23 May 2008

Book Review: Lighthouse at the End of the World

Lighthouse at the End of the World (1905)
By Jules Vern. Translated by William Butcher.

Back to Jules Verne. I hope I didn’t stay away too long for your Gallic adventure tastes.

One of the author’s last novels was Lighthouse at the End of the World, which was published the year of his death, 1905. The version published by Hetzel, however, contained significant revisions from his son, Michel Verne. Until this edition from the University of Nebraska Press, Jules Verne’s original manuscript was never available in English. The editor points out that many Verne scholars prefer Michel’s versions, but Jules Verne “has a moral right to have his version available.” I personally don’t care if Michel Verne’s version is “better.” I’m interested in reading Jules Verne, not Jules and Michel Verne. So I welcome this publication, and again give big thanks to the University of Nebraska Press for saving yet another genre classic. If you’re interested in the Michel Verne edition, you can still easily find it used.

(Strangely, this edition translates the book title, Le Phare du bout du monde, without the definite article. Since I am reviewing this edition, I will accept the editor change.)

The English-speaking world is mostly interested in Verne as a science-fiction author, so a pure adventure story like Lighthouse at the End of the World attracts less attention. But it belongs to two genres in which Verne wrote extensively: the castaway tale, and the maritime adventure. Like the classic Mysterious Island, the heroes of the story are stranded on an island in a life-and-death struggle. Unlike Mysterious Island, there is no Captain Nemo to save the day; our protagonists have to beat the bad guys all on their own.

The setting is Staten Island—not the one in New York, but the one on the southernmost tip of South America, the last island before the Southern Sea and the otherworld of Antarctica. Verne postdates the story to the 1850s, when the Argentine government completes the construction of a lighthouse on Staten Island to protect ships passing through the Magellan Straits. Staten Island has caused the death of many ships on its shores, and the new lighthouse will provide a great service to sailors. The government sends three men to take the first seasonal shift in the lonely lighthouse. But Staten Island isn’t as deserted as it looks; shipwrecked pirates have survived in secret during the construction of the lighthouse. The moment the Argentine naval sloop the Santa Cruz turns back to Buenos Aires, the pirates attack the lighthouse and kill two of the keepers. The third, Vasquez (no first name is ever given), flees into the island interior. The rest of the story is Vasquez’s plotting to prevent the pirates from repairing a floundering vessel and escaping before the Santa Cruz can return and exact vengeance on the killers. Vasquez finds unexpected help from an American sailor—Verne loves those enterprising American heroes—who washes up on shore after his ships cracks up on Staten Island.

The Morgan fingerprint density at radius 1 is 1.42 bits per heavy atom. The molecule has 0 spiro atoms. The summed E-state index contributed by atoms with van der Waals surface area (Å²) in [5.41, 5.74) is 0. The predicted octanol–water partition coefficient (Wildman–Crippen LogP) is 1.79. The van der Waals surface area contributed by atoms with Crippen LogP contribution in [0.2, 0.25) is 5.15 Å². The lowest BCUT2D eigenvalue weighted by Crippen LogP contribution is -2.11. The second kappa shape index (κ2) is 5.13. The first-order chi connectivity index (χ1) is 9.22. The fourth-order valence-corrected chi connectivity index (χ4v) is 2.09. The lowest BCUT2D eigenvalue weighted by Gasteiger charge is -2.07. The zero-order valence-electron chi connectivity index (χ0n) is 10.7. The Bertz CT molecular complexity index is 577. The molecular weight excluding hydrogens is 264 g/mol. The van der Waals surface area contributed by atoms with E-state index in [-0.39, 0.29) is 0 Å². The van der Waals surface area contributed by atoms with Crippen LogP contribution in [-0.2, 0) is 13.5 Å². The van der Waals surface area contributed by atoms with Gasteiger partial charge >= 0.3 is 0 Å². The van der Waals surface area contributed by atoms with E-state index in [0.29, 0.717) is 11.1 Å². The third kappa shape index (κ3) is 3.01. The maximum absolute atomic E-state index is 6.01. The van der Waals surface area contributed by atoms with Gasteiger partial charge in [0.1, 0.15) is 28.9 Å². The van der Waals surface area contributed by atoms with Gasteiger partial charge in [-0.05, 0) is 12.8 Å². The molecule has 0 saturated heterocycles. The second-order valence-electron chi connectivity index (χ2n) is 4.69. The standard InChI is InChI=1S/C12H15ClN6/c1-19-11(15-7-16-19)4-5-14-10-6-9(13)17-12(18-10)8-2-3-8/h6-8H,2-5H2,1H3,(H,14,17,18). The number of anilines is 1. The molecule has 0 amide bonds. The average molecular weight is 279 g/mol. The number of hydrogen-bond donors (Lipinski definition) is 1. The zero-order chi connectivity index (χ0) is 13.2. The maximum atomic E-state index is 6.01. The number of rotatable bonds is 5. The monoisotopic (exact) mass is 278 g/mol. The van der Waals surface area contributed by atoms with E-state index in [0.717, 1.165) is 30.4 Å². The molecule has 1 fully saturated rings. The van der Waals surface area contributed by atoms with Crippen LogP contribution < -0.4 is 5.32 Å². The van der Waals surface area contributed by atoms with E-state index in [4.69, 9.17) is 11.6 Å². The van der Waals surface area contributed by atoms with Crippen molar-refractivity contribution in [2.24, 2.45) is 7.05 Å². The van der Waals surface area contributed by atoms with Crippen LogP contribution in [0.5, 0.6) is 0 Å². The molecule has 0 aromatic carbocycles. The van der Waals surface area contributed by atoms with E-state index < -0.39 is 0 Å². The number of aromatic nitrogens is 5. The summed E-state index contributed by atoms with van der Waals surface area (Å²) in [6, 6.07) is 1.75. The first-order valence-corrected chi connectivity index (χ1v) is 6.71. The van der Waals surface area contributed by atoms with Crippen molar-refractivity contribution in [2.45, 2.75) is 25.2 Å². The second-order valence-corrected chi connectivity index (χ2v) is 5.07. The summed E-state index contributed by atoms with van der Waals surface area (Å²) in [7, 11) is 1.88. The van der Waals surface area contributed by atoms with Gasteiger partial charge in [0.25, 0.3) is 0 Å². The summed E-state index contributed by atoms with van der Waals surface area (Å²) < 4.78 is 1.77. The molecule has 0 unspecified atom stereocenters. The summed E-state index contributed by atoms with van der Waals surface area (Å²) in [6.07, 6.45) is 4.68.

As a thriller, Lighthouse at the End of the World is effective. The climax, with a ticking clock for both Vasquez and the pirates, cannonballs, and a shoot-out on the lighthouse, is exactly what you would want from the story. However, Verne spends far too much time describing ship repairs. We expect Verne novels to fly into exposition tangents, but I found these maritime digressions far less interesting than his flights into geology or marine biology in books like Journey to the Center of the Earth and Twenty Thousand Leagues under the Sea. Verne loves his ships, but I don’t share that love. There’s also an unusually pessimistic focus on revenge instead of survival: by the mid-point of the story, Vasquez could easily survive the ordeal by staying hidden until Kongre’s pirates have left and then waiting for the relief vessel. He has plenty of supplies and enough shelter, and the pirates are no longer actively seeking him. But Vasquez risks his life to make sure that the reivers get nailed and receive their just deserts. Seeing them punished means much more to him than his life. This anger doesn’t feel like the younger Jules Verne, and this edition’s introduction makes clear that the elderly author was in poor condition at the end of his life, half-lame from a bullet his crazed nephew put in his leg and suffering from diabetes. Some of this negativity creeps into the work.

There is a movie version, entitled The Light at the Edge of the World, which stars Kirk Douglas as an Americanized version of Vazquez and Yul Bryner as the pirate leader Kongre. The script introduces a romantic interest absent from the novel with a character played by Samantha Eggar. British director Kevin Billington handled the shooting chores. MGM released the movie in 1971, and it has shown up only sporadically since then. It isn’t currently available on DVD in the U.S., so I haven’t had an opportunity to see it. It sounds intriguing, although only loosely based on Verne’s work.